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Hollow organ closure

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Tension sutures

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Tendon repair (Anastomosis)

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Special Suture and Ligature Patterns

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Further Reading

Publications

Refereed papers

  • Recent references from PubMed and VetMedResource.
  • Duffy D J, Main R P, Moore G E et al (2015) Ex vivo biomechanical comparison of barbed suture and standard polypropylene suture for acute tendon laceration in a canine model. Vet Comp Orthop Traumatol 28 (4), 263-269 PubMed.
  • Wilson L, Banks T, Luckman P et al (2014) Biomechanical evaluation of double Krackow sutures versus the three-loop pulley suture in a canine gastrocnemius tendon avulsion model. Aust Vet J 92 (11), 427-432 PubMed.
  • Moores A P, Owen M R, Tarlton J F (2004) The three-loop pulley suture versus two locking-loop sutures for the repair of canine achilles tendons. Vet Surg 33 (2), 131-137 PubMed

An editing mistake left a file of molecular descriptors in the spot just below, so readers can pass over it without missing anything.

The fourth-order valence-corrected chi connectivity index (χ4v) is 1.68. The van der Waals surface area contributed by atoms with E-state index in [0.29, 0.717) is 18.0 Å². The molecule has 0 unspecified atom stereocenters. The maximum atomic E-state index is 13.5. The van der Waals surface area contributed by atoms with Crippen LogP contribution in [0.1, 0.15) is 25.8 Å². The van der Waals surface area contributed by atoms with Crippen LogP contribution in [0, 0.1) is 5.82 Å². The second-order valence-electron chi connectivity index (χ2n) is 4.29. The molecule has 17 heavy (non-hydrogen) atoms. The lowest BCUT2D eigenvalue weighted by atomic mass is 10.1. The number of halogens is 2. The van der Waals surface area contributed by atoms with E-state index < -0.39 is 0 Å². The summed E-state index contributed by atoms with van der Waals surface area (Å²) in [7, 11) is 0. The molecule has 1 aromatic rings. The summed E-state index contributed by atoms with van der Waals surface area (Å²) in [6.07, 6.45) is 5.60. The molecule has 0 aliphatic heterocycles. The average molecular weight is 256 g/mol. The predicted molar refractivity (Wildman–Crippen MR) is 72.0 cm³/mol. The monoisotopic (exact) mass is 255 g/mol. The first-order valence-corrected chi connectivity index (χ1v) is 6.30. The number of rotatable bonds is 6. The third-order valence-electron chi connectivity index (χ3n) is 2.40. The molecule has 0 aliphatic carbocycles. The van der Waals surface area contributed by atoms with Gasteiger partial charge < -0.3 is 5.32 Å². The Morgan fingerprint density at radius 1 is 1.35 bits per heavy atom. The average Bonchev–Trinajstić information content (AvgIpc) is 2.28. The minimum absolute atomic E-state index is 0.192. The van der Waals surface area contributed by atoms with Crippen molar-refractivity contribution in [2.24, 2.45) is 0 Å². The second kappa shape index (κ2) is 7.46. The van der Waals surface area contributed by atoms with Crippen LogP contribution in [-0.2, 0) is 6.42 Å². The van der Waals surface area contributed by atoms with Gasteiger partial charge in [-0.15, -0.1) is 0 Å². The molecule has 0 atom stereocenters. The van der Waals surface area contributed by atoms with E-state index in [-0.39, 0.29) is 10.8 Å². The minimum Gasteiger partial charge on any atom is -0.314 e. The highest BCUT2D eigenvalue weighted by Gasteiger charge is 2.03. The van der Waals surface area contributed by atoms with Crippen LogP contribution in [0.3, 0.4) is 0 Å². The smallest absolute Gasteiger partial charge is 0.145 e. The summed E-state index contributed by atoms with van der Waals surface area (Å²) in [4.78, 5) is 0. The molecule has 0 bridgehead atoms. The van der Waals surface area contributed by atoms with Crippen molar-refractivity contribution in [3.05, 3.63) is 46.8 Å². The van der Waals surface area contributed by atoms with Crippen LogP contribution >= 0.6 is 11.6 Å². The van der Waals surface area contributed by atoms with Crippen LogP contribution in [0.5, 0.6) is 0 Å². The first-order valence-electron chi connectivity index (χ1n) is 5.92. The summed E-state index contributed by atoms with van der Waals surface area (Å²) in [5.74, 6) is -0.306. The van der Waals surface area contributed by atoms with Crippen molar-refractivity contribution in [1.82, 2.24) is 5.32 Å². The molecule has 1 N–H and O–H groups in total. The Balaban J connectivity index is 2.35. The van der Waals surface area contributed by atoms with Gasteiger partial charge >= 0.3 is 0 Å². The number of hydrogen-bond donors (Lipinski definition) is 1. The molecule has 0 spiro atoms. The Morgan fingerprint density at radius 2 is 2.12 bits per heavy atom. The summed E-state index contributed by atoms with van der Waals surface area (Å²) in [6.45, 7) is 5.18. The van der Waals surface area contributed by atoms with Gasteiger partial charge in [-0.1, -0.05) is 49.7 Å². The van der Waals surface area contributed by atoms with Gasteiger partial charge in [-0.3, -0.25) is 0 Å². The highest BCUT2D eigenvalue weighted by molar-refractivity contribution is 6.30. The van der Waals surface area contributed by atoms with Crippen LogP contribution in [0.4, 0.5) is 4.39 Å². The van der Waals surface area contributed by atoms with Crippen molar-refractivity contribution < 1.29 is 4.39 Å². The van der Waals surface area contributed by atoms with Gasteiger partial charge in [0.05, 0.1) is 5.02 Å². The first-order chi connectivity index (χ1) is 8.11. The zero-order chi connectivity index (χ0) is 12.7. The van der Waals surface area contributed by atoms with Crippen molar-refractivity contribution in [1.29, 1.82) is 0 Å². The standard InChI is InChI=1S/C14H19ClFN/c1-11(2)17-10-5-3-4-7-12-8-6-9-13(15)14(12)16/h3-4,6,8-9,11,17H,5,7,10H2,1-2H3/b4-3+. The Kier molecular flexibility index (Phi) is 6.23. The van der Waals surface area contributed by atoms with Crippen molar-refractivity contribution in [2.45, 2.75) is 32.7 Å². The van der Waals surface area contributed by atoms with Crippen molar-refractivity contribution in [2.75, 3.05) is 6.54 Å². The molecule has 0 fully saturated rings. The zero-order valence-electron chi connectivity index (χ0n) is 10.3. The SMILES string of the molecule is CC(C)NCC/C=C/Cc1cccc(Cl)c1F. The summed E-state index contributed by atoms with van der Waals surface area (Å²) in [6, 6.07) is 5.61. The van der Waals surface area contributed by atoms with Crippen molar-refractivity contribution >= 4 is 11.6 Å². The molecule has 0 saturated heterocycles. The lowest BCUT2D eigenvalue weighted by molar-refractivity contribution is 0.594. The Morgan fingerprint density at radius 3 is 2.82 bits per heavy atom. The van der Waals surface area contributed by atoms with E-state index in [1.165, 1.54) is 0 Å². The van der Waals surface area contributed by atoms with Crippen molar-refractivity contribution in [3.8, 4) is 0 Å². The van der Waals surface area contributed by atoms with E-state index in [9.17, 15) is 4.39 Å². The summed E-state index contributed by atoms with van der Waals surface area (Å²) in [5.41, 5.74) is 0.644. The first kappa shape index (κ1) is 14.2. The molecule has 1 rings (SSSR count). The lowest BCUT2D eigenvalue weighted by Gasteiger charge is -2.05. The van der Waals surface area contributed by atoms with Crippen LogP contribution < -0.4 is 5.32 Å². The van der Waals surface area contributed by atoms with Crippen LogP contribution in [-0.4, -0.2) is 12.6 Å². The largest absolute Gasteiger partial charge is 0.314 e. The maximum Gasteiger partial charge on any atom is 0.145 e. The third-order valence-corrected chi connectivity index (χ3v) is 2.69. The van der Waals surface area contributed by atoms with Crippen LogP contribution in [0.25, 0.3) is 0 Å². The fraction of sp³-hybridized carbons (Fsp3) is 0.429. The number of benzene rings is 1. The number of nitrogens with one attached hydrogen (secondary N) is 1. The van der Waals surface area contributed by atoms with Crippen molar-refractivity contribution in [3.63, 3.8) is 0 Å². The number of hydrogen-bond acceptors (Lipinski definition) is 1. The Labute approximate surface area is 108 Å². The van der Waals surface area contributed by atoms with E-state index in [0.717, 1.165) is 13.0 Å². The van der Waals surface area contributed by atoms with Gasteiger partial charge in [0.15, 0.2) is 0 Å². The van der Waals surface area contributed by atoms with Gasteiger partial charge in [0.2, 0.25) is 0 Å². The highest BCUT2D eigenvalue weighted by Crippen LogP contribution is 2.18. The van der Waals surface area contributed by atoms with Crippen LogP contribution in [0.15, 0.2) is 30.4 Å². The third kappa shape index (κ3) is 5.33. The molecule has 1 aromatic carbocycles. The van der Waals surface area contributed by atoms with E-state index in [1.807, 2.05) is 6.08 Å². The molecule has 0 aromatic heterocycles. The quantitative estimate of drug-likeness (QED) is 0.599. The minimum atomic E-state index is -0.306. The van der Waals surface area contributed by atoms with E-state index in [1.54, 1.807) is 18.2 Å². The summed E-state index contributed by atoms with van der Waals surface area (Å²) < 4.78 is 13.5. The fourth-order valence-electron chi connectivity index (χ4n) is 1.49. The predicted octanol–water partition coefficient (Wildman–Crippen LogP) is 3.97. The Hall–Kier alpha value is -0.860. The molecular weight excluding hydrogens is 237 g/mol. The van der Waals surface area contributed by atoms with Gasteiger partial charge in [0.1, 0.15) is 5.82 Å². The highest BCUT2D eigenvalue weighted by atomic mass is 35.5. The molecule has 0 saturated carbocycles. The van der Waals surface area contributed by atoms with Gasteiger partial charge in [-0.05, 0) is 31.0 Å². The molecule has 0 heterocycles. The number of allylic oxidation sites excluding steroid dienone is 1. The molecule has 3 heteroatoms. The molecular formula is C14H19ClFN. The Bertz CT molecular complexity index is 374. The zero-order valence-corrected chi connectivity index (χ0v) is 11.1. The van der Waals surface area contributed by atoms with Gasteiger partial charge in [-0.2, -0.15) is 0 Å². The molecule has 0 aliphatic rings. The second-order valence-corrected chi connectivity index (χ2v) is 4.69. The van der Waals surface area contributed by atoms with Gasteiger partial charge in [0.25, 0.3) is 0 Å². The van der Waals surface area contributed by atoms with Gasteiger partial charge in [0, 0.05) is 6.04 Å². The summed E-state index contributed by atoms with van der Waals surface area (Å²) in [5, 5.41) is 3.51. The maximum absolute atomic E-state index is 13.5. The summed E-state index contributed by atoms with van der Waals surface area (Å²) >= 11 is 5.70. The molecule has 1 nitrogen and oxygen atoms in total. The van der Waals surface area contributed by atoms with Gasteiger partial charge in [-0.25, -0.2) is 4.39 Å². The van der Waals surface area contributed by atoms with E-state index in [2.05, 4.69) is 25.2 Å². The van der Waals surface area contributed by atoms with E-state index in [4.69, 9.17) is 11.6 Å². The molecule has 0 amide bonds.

• Weisman D L, Smeak D D, Birchard S J et al (1999) Comparison of a continuous suture pattern with a simple interrupted pattern for enteric closure in dogs and cats: 83 cases (1991-1997). J Am Vet Med Assoc 214 (10), 1507–1510 PubMed.
  • Bellah J R (1994) Surgical stapling of the spleen, pancreas, liver, and urogenital tract. Vet Clin N Am: Small An Prac 24 (2), 375-394 PubMed.
  • Kirpensteijn J, Fingland R B & Boyer J E Jr. (1993) Comparison of stainless steel fascial staples and polypropylene suture material for closure of the linea alba in dogs. Vet Surg 22 (6), 464-472 PubMed.
  • Pavletic M M (1990) Surgical stapling devices in small animal surgery. Compend Contin Educ Pract Vet 12 (12), 1724-1741 VetMedResource.
  • Court M H & Bellenger C R (1989) Comparison of adhesive polyurethane membrane and polypropylene sutures for closure of skin incisions in cats. Vet Surg 18 (3), 211-215 PubMed.
  • Smeak D D & Wendelburg K L (1989) Choosing suture materials for use in contaminated or infected wounds. Compend Contin Educ Pract Vet 11 (4), 467-475 VetMedResource.
  • Berg R J, Egger E L (1986) In vitro comparison of the three loop pulley and locking loop suture patterns for repair of canine weight bearing tendons and collateral ligaments. Vet Surg 15 (1), 107-110 Wiley Online Library.
  • Stashak T S (1977) Reconstructive Surgery in the Horse. J Am Vet Med Assoc 170 (2), 143-149 PubMed.

Other sources of information

  • Bojrab M J (1988) Suture Use Manual. Copyright, Pitman-Moore Inc. pp 1-23.
  • Suture materials. (1987) In: Fundamental techniques in Veterinary Surgery. Eds C D Knecht et al. W B Saunders Co, Philadelphia. pp 39-71.
  • Boothe H W (1985) Suture materials and tissue adhesives. In: Textbook of Small Animal Surgery. Ed D H Slatter. W B Saunders Co. Philadelphia. pp 334-344.
  • Pullen C M (1975) Reconstruction of the Skin. In: Current techniques in Small Animal Surgery. Ed M J Bojrab. Lea and Febiger, Philadelphia.